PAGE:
Klepper hull vs deck longevity?

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overland
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Klepper hull vs deck longevity?

Post by overland »

I took out my old Klepper Expedition skin yesterday. The hull is cracking and delaminating and is pretty much no good. But the deck, which is red cotton canvas and is, I suppose, 20 or 25 years old, looks in pretty good shape to me. I don't think the boat was used a lot and that the failure of the hull is due to storage issues or maybe the materials used--it's the black Hypalon, not the gray. Anyway, last year I exchanged messages with Mark at Long Haul, and despite what others have said in this forum, he said that he didn't favor putting an old deck on a new hull and that the decks don't last as long as the hulls. But every time I look at that deck, I think why not? It seems a shame not to reuse it. But maybe I'm missing something, some weakness in the fabric that I don't see. So I'm curious what others have found. Do the decks fall apart before the hulls, or visa versa?

martin2007
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Re: Klepper hull vs deck longevity?

Post by martin2007 »

Do you get a new heart or for a few dollars more go the whole shebang and opt for a heart and lung? Tough question. I've owned several folders over the years. In 4 out of 5 boats the canvas decks were in better shape than their hulls during my tenure as their owner. That said, I'd hesitate to have a new custom hull made which was to be reintegrated onto an aging deck. Would the savings made warrant completing only half a renovation? I was paddling my beloved Tyne this afternoon and I was considering the very same question. The 40-year-old blue canvas deck looks great, but the hull is extremely tired. However, because I paddle several other canoes and folding kayaks, I keep putting off skin replacement until I absolutely have to. Alas, I'm of Scottish extraction, with genetic memory of cold east coast granite on both sides. If I keep holding out I might just arrive at the point where I decide to let the boat become a fixture I hang from the ceiling, a reminder of former glories. Old kayak frames could well be converted into fantastic pot hangers and light fixtures. When feeling darker I can't help but think that an old folding kayak would make an economical, culturally interesting, and ecologically-friendly resting place for one's bones. Just some thoughts!

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gbellware
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Re: Klepper hull vs deck longevity?

Post by gbellware »

Overland,

Your thoughts are the same as mine. I thought that Mark was happy to sew a new hull on a good deck...maybe things have changed. The deck on my '60s A2 was in perfect shape while the hull was beginning to show cracks. That said, I can't imagine it is THAT much of a savings to reuse the deck, but Mark would know better, and I would trust his judgement.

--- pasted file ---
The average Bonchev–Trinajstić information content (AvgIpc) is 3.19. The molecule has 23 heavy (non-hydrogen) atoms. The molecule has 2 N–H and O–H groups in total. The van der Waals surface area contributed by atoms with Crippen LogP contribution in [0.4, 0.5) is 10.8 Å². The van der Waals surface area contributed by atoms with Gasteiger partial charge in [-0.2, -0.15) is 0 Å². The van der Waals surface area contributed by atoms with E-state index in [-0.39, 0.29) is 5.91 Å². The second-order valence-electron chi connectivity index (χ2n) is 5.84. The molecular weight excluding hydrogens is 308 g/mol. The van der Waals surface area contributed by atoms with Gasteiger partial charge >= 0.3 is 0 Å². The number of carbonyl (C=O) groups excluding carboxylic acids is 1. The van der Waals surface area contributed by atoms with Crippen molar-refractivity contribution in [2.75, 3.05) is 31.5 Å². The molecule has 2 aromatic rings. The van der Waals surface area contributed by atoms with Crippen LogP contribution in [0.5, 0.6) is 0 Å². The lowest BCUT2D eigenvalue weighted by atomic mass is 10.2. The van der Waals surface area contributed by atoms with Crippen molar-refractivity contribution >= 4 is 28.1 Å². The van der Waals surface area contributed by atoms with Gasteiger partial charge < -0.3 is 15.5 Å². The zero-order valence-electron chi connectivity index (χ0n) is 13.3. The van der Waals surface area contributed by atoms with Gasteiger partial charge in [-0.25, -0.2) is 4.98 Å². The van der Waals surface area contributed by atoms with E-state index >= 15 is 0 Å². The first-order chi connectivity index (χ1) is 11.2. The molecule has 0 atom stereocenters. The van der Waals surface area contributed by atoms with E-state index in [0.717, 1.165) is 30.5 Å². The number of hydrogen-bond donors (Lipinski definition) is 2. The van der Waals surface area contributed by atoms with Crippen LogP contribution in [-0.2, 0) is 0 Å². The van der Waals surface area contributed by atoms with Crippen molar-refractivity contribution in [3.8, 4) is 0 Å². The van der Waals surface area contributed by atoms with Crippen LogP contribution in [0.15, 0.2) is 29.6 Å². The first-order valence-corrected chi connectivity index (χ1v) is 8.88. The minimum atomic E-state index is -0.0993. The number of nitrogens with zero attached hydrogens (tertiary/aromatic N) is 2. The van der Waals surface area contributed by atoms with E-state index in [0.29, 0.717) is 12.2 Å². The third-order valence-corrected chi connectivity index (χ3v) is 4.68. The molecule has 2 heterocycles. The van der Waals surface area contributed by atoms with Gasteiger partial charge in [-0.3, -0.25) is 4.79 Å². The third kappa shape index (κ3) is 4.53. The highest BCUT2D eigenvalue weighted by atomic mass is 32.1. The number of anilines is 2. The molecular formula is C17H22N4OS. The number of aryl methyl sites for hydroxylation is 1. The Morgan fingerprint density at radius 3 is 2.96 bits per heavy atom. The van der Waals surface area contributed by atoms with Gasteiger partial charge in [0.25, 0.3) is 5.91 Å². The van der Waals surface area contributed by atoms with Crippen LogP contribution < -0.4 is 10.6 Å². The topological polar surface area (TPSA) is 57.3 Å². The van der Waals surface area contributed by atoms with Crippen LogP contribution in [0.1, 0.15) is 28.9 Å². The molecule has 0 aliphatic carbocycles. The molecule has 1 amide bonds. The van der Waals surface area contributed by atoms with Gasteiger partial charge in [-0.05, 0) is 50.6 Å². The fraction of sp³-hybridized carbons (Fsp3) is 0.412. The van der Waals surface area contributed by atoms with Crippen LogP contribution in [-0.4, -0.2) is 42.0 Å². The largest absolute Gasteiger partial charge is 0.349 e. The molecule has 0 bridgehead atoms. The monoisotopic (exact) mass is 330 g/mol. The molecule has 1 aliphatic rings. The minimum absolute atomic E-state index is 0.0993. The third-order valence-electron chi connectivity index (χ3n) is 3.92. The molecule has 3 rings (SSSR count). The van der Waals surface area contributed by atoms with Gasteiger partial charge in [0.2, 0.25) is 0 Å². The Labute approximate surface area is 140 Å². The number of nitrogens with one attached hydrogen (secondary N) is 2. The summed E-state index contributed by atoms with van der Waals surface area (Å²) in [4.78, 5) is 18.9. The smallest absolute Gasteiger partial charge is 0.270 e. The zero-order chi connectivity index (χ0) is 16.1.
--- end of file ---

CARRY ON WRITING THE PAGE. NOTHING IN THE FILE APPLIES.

g
"There is nothing--absolutely nothing--half so much worth doing as simply messing around in boats"

Kleppers, A1 Expedition and carbon Quattro
Easy Riders, 18.6 and 17
Lots of BSD sails
Torqeedo outboard
1938 Sachs-Fichtel seitenbordmotor

overland
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Re: Klepper hull vs deck longevity?

Post by overland »

Actually, sewing the hull to the deck looks simpler to me than sewing up the deck. There's a seam at each end of the hull and then a single seam around the top to attach the deck (done inside out). After that comes the bumpers and (what looks trickier) installing the rudder bracket (sorry, I don't know the proper terms for it). The deck itself seems a little more complicated. That and the rudder bracket. I don't know how one does that.

arcprof
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Re: Klepper hull vs deck longevity?

Post by arcprof »

In my experience the deck does outlast the hull. The cotton canvas can go 50 years but there are other issues with the deck that need attention long before the canvas rots. Most of these can be dealt with once the deck is removed from the old hull but they all take time so if you are getting it done professionally any initial cost saving can evaporate quickly.
Points to examine on your deck are:
Beading that inserts into coaming. Will start to fray and look untidy.
Grommets that fit over Tee pieces. These corrode and reinforcing stitching breaks down.
Stitching of sponson tubes.
Stitching of seams round end of boomerang piece.
State of shock cords on paddle ties.

Generally speaking I would say you need to re-sew every seam in the old deck as the old stitching will be at risk.

You can get attached to your old skin and it is nice to retain some of its original character but most decks will need some work to enable them to last the life of a new hull.
Cheers Jim
Folbot:Super, Sporty, Greenland II, Klepper:1960's AE2, 1970's AE2, 1990's AE2000

mje
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Re: Klepper hull vs deck longevity?

Post by mje »

I suppose it depends on the overall condition. Mark has replaced many rubber hulls with Hypalon (he did a Klepper Master for me) but it may be that if conditions were bad enough for a Hypalon hull to deteriorate, the deck may have suffered damage as well. Of course, I'm speculating here.
Michael Edelman
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overland
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Re: Klepper hull vs deck longevity?

Post by overland »

Probably I should just take the deck off and send it to him.

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